Dear Rep. Horn,
A news article today that some sort of solution will be reached concerning the class size mandate and its consequences was certainly welcome to many public school advocates.
As Billy Ball reported on NC Policy Watch’s website,
A plan to resolve North Carolina’s class size crisis is in the works and should be wrapped up in the coming weeks, an influential state legislator tells Policy Watch (http://www.ncpolicywatch.com/2018/01/04/chairman-house-education-committee-solution-class-size-crisis-imminent/).
That influential lawmaker was you.
“The gap is closing,” says Rep. Craig Horn, a Union County Republican who co-chairs the House K-12 budget committee. “There are folks that are working on a reasonable solution with the session coming as quickly as it is next week.”
And I believe that you are sincere in making this prediction.
But Ball also related something about how you came to say these words. He goes on to state,
Horn’s comments came after a meeting with local school board members in Charlotte this week, who, like many districts across the state, say a looming legislative mandate to slash class sizes in the early grades would have dramatic implications without additional funding or a reprieve from lawmakers.
“That did not fall on deaf ears,” said Horn. “I clearly understand the timeline and getting a decision made as soon as possible. The (local school districts) are under the gun.”
Meeting with the school board for Charlotte / Mecklenburg is certainly not the first time that you have had a chance to hear concerns. Many public school advocates have been screaming about the implications of this class size mandate for over a year.
You have mentioned in the past that this mandate is detrimental to our public schools. You were actually quoted about this in November of 2016 acknowledging that the NCGA’s original ideas to “curb” class sizes were not very clearly thought out.
How things play out is not always how you expect them to play out,” Horn told Policy Watch this week. “I mean, we obviously intended to make class changes. Did we fully understand all of the implications? Quite frankly, hell no” (http://www.ncpolicywatch.com/2016/11/14/new-rules-lower-class-sizes-force-stark-choices-threatening-tas-specialty-education-positions/).
So I have to ask first, why did it take a meeting with CMS officials this week to get you to talk about a plan to help alleviate a problem that you emphatically said existed almost fourteen months ago?
And yes, I know that legislation can be a matter of trial and error. Even you have explained that.
“Legislation is not an exact science” – – Craig Horn in EdNC.org on Sept. 21, 2017.
That was said in response to the principal pay program from earlier this school year that has drawn so much criticism because of its poor planning and abrupt enactment. It was a case where Raleigh seemed to be building the plane while flying it.
I sincerely hope that when you claim that a “fix” is coming to the class-size mandate, that it will have been thoroughly thought through and has every intention of not only funding the mandate fully, but ensuring that specials stay in our schools.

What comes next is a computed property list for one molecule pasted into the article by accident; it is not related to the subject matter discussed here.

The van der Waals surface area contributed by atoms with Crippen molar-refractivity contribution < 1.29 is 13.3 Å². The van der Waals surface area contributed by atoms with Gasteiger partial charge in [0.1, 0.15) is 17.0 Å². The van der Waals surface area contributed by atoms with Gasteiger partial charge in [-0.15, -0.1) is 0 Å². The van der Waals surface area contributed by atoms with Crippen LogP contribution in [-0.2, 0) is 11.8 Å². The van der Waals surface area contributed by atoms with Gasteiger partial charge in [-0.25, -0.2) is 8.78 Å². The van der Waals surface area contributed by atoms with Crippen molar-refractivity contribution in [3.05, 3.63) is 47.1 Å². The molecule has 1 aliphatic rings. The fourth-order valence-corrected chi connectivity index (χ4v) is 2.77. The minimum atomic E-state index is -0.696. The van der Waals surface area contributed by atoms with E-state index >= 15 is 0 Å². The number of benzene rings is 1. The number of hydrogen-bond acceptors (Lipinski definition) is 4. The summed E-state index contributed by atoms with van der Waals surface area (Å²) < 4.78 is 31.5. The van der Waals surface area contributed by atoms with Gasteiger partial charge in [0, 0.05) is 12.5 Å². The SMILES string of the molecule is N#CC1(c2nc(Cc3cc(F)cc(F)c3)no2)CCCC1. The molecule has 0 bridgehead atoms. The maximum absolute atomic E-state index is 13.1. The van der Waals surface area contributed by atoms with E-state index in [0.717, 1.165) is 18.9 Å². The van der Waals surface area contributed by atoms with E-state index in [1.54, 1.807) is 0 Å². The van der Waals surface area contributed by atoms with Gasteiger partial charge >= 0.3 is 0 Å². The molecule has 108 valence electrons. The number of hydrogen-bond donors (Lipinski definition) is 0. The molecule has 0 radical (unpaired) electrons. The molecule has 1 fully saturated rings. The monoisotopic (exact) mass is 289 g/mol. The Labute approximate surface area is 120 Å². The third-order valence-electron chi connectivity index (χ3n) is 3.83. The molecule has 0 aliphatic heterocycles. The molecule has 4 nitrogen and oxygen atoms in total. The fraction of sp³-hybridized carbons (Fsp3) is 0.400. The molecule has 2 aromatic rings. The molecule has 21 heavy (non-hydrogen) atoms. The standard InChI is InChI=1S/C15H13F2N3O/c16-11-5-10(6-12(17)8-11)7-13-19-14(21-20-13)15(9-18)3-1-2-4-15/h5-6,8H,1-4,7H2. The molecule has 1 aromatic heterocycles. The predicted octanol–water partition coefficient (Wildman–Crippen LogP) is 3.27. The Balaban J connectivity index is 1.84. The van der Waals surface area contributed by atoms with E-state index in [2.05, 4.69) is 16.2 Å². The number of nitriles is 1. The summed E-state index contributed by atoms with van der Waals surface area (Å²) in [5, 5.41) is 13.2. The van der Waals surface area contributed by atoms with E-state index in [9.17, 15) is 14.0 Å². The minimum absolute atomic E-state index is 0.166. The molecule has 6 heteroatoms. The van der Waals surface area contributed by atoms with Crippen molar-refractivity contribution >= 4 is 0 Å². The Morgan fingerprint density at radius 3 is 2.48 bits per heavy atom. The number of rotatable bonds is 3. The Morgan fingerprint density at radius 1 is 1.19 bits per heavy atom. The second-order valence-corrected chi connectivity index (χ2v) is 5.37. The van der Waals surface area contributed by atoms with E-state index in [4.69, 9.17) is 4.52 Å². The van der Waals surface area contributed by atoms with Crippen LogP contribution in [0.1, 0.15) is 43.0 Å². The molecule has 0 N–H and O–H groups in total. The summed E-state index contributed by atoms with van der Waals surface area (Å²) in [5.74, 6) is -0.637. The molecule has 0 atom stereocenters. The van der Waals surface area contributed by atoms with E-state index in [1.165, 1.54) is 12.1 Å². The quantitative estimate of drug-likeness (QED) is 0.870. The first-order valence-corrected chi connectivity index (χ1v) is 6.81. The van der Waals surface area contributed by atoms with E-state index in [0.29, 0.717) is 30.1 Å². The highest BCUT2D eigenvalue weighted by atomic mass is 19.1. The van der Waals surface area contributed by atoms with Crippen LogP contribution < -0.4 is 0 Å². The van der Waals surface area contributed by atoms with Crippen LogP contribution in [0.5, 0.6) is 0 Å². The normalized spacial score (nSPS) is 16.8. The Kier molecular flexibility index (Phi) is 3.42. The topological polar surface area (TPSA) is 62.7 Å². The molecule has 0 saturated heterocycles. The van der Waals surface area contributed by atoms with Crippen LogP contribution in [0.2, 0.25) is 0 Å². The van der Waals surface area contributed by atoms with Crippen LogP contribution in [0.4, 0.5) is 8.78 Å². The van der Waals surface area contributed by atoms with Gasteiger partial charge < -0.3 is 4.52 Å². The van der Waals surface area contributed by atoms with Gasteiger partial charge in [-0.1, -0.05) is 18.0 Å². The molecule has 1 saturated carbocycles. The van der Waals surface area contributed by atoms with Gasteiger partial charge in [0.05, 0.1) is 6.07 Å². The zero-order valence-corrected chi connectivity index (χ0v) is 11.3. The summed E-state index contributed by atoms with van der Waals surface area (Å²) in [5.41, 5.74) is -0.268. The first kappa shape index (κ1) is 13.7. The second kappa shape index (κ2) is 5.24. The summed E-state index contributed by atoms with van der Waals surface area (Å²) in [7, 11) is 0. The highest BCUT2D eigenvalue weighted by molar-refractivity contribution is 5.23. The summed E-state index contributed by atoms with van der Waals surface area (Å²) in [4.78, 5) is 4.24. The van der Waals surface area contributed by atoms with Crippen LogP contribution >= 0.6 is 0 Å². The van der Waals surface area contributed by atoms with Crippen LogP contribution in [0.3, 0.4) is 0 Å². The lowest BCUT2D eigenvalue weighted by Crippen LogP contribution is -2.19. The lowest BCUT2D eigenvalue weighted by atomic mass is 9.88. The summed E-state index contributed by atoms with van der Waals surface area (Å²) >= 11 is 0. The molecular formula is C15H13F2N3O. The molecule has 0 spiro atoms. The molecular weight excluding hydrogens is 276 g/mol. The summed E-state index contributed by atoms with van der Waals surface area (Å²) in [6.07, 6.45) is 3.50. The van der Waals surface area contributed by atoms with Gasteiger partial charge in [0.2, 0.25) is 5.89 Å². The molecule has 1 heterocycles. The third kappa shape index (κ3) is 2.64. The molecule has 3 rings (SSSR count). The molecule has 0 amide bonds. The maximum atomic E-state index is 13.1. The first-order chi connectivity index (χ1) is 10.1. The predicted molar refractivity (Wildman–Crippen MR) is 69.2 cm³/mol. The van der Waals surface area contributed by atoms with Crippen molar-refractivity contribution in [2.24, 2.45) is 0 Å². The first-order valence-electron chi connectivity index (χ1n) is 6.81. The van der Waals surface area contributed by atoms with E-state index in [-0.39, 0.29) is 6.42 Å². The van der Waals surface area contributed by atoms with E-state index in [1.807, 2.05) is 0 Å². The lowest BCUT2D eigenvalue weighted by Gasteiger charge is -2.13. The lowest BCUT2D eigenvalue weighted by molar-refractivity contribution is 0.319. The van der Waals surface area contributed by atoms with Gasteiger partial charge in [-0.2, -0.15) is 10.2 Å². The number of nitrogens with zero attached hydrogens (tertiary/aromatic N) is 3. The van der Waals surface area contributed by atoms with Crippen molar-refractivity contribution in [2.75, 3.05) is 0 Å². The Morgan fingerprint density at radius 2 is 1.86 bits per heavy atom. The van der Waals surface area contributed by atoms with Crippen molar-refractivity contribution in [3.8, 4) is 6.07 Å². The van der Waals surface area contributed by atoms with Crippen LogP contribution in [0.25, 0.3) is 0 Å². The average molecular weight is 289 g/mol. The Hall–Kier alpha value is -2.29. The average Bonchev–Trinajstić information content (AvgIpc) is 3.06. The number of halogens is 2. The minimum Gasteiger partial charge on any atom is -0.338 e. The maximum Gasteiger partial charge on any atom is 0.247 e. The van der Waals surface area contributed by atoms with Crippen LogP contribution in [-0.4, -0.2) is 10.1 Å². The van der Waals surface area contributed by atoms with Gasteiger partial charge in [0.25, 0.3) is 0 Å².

As Ball quoted you as saying,
“My personal view is that arts, P.E. and music are not enhancement courses; they are as key to a good education as is math or physics or English. We are required by the state constitution and the courts to provide a sound, basic education. My opinion is that arts, music and P.E. are part of that sound, basic education.”
And now I am going to ask a second and a third non-rhetorical question: Will you be forceful enough to make other decision makers of your political party understand that a basic sound education must be fully funded and enabled by Raleigh? Will you openly fight for that even if it means you calling out your contemporaries?
That’s not asking for you to use a “magic bullet that answers everybody’s needs.” I am asking you to use your position and power to follow through and fulfill the needs of public schools.
Your affinity for Winston Churchill is well known. You often quote him and make reference to him on your website, www.craighorn.com.
You are even called “Representative Churchill” by your legislative colleagues owing to your close association with the Churchill Centre. You are president of the Churchill Society of North Carolina and serve on the Board of Governors of the International Churchill Society and the Churchill Centre.
You may know of this quote that is falsely attributed to Winston Churchill.
It would be fantastic for this missive if that quote was actually Churchill’s. Yet, alas.
But Churchill did say this:
“The arts are essential to any complete national life. The State owes it to itself to sustain and encourage them….Ill fares the race which fails to salute the arts with the reverence and delight which are their due.”
That works well enough.
And Churchill would confront people when he needed to be confrontational.